OpenType Features: Alternatesposted in Font Tips, OpenType Features by Brittney Murphy on January 26, 2021
I love fonts. I suppose that’s a bit obvious. I did choose to make them for a living. I especially like fonts that are imperfect- ones that are rather quirky, whimsical or organic. Again, probably not a surprise if you take a look at my catalog.
But what if I told you that my favorite kind of fonts are ones that don’t look like fonts at all?
Have you ever seen one of those rustic home decor signs? You know the type. Probably wood or metal with sentimental text in a hand drawn script? At least you assume they’re hand drawn (at least originally). They must be custom done, right? Because the letter L in Live doesn’t look like the letter L in Love, and- now that you really look at it- the v and the e are a bit different, too. So there’s no way it could be a font. Right? Well, maybe. Maybe it’s not. Or maybe it’s using a font with some OpenType features.
And what are OpenType features? In short, they’re extra options. OpenType features allow end users the ability to further customize the look of their text. So if you love fonts but haven’t heard of, or really dived in with, OpenType features, well, get ready, because it’s about to get amazing.
It’s like going to your favorite restaurant and learning there’s a secret menu you never knew existed. It’s like finishing Lord of the Rings, thinking it’s all over, and then finding the appendices (Arwen and Aragorn backstory, yes please!). It’s like watching the incredible Avatar: The Last Airbender animated series and then realizing there’s a live action movie. Wait, nevermind. Scratch that last. There is no live action movie in Ba Sing Se. (Sorry if you don’t get the reference. But also not. You should watch it.)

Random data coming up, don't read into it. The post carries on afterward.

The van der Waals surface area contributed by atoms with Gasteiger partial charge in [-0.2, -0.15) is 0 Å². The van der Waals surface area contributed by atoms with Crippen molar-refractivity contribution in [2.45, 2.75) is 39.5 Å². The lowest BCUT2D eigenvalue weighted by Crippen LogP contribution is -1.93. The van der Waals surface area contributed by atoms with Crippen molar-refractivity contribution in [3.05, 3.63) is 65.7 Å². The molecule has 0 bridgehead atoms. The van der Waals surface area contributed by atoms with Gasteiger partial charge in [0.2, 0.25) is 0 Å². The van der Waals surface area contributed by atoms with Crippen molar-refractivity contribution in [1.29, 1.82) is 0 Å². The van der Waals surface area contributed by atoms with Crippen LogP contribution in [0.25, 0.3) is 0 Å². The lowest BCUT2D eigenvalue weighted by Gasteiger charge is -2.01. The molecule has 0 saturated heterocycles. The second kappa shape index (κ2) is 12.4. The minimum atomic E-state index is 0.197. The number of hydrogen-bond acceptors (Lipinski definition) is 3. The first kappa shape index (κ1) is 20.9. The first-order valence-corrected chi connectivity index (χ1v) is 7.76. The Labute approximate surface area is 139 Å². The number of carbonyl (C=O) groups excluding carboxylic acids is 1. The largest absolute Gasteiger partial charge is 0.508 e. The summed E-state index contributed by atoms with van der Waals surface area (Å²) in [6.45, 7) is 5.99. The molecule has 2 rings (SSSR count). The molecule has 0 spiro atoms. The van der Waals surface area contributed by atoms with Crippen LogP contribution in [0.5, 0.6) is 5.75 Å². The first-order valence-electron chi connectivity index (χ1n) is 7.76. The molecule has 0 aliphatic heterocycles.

Uh, yeah. I may have digressed. But you get the point. OpenType features are awesome.
And if it sounds difficult or overly technical, don’t worry, it’s not hard at all once you know what to do and we’re going to walk through it step by step. Plus, it’s fun and it’s one of those small things that can really take your designs to the next level.
Now there are all sorts of goodies to be found once you enter the wonderful world of OpenType features, but we’re going to start with one of the most basic and popular features: alternates.
These are exactly what they sound like, alternate versions of letters or other font characters.
Now let’s say you need help choosing a font for the logo of your new business, Cabbage Caboodles. First, I’m going to have a lot of questions. Second, I’m going to recommend you choose a font with OpenType alternates. Specifically one that includes alternates for the letters C, b, and a. It’s important to keep that in mind, because some fonts have alternates for all the upper and lowercase letters, while others just put in a few, or some none at all.
Using OpenType Features in Photoshop
For this example, I’m going to use my font Hodgepodgery to show you how to use OpenType alternates in Photoshop. Now different programs access (or don’t) OpenType features differently, but we’ll cover more in subsequent posts. 🙂
So let’s get started with a simple Photoshop file with Cabbage Caboodles typed out in the Hodgepodgery font. It should look something like this: